A dog attack or dog bite will always be a painful and emotionally traumatizing experience for any victim. But did you know that there’s a difference between a level 2 dog bite and a level 5 dog bite? Did you know there are difference levels and classifications of dog bites?
Even though all dog owners are responsible for monitoring their dog’s aggressive tendencies, the reality is that most dog bites come from dogs that are familiar to their victims. Unfortunately, this means almost all dog bites include some degree of responsibility — and negligence — on a dog owner’s behalf.
The majority of all levels of dog bites happen when an animal is startled or afraid. Sadly, there are too many instances when an otherwise well-behaved dog is provoked into attacking. Dog bites that are provoked by teasing or abuse are generally more common when young children are involved. But even a well-trained animal can gradually develop violent tendencies and bite.
If you or a loved one has suffered a dog attack, it’s important that you speak with a dog bite lawyer as soon as possible. Our skilled team of dog bite attorneys at West Coast Trial Lawyers understand what you are going through, and we will help you recover all the compensation you are entitled to if you or a loved one has suffered a dog attack.
To schedule a free consultation, please contact our 24/7 legal team by calling (844) 966-0965 or filling out our quick contact form.
Depending on a dog’s breed and the severity of an attack, dog bites can appear differently and cause a variety of injuries – hence levels of dog bites. Below are three of the most common dog bite injuries, along with suggestions for what to do in each case.
Abrasions: An abrasion is a superficial injury, such as a scrape or a graze, that does not go past the epidermis. Typically, the victim may not endure significant blood loss from an abrasion that is caused by a dog bite. Scarring may occur in the worst cases. A dog bite victim who suffers an abrasion can often treat their injury at home. However, medical attention is recommended to ensure you don’t have an infection or more serious complications.
Lacerations: A laceration is a deep cut or tear in the skin. Lacerations go deeper than the epidermis and penetrate through the bones, muscles, nerves, and blood vessels of a victim’s body. Lacerations are sometimes characterized by zig-zig type patterns and profuse bleeding. Dog bite lacerations cannot be treated at home, and medical attention, including stitches, is necessary. Attempting to close a laceration wound on your own with skin repair tape can lock in an infection and create unnecessary complications.
Punctures: A puncture wound occurs when a dog’s teeth pierce or puncture through a victim’s skin. Puncture wounds are smaller than lacerations, but are often deeper, which greatly increases the risk of infection. Always seek medical attention for puncture wounds, even if bleeding appears minimal.
There are many ways of categorizing a dog bite, but Dr. Ian Dunbar’s Dog Bite Scale is the most commonly used method. Below are the six dog bite categories:
Level 1: At this stage, a dog is displaying clearly aggressive behavior, but there is no skin contact with its teeth. A dog at Level 1 is simply trying to scare away a person or another dog.
Level 2: The dog is becoming aggressive. There is now skin contact with the dog’s teeth, but the victim’s skin is not punctured. At this point, a dog is showing that it is willing to increase its aggression to let you know it doesn’t want you around.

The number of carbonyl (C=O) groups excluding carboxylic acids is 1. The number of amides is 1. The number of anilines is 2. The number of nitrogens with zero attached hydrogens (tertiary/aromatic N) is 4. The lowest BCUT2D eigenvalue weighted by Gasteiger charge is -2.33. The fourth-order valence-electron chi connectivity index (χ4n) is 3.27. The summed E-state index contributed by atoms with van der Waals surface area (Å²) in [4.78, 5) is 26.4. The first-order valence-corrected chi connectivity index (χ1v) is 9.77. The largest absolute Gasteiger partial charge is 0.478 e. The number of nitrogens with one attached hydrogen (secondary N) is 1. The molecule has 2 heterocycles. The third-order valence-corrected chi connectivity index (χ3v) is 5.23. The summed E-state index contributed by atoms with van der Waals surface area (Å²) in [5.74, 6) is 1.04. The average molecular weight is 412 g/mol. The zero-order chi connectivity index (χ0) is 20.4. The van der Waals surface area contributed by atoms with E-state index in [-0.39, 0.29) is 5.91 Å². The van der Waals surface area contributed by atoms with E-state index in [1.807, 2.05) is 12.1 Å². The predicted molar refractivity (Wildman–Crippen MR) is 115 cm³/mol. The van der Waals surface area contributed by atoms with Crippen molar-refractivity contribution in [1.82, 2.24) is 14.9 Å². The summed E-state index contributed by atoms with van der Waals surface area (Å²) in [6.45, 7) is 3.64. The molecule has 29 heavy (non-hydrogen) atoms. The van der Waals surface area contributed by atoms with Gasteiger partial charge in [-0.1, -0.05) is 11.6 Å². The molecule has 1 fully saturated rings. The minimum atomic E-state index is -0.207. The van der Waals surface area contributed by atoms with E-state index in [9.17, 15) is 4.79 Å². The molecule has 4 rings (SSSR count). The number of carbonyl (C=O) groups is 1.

Level 1 and 2 bites are the most common and make up 99 percent of all dog bite incidents. However, dogs at Level 1 and 2 are not dangerous and can be trained with relative ease.
Level 3: The dog now presents a serious threat to others. In order to count as a Level 3 attack, there must be one to four tooth punctures from a single bite, and no puncture can go deeper than half the length of a dog’s tooth.
Level 4: The situation has become very serious and a dog must be kept away from others. A Level 4 attack includes one to four punctures from a single bite. One puncture wound must also be deeper than half the length of the dog’s teeth. A Level 4 dog bite victim may develop bruising around the wound if the dog was shaking its head from side to side when it bit down.
Level 5: A dog at this stage is dangerous and rehabilitation efforts are usually unsuccessful. Multiple bites and serious attacks are commonplace. This dog is not safe around anyone. At this point, euthanasia is recommended because of the danger the dog poses to others.
Level 6: This stage is very rare, and someone, whether the animal or the victim, is killed in the attack.
According to California Civil Code Section 3342, all dog owners are held liable for any damages suffered by a person who is bitten by their dog, whether the owner knew or should have known about their dog’s dangerous condition. As long as the victim was in a public place or lawfully on another person’s property — this includes the dog owner’s property — the dog owner is automatically responsible for any injuries a victim suffers. The dog owner will be strictly liable, whether or not the dog acted violently before, and even if the owner had no prior knowledge of the dog’s aggressive tendencies.
Our Team Is Here to Help
If you have sustained injuries as a result of a dog bite, our expert dog bite attorneys at West Coast Trial Lawyers can help you recover compensation for the losses you have suffered, including medical bills, lost wages, pain and suffering, and more.
Contact us today by calling (844) 966-0965 or filling out our contact form to schedule a free consultation with our experienced, caring, and compassionate legal team.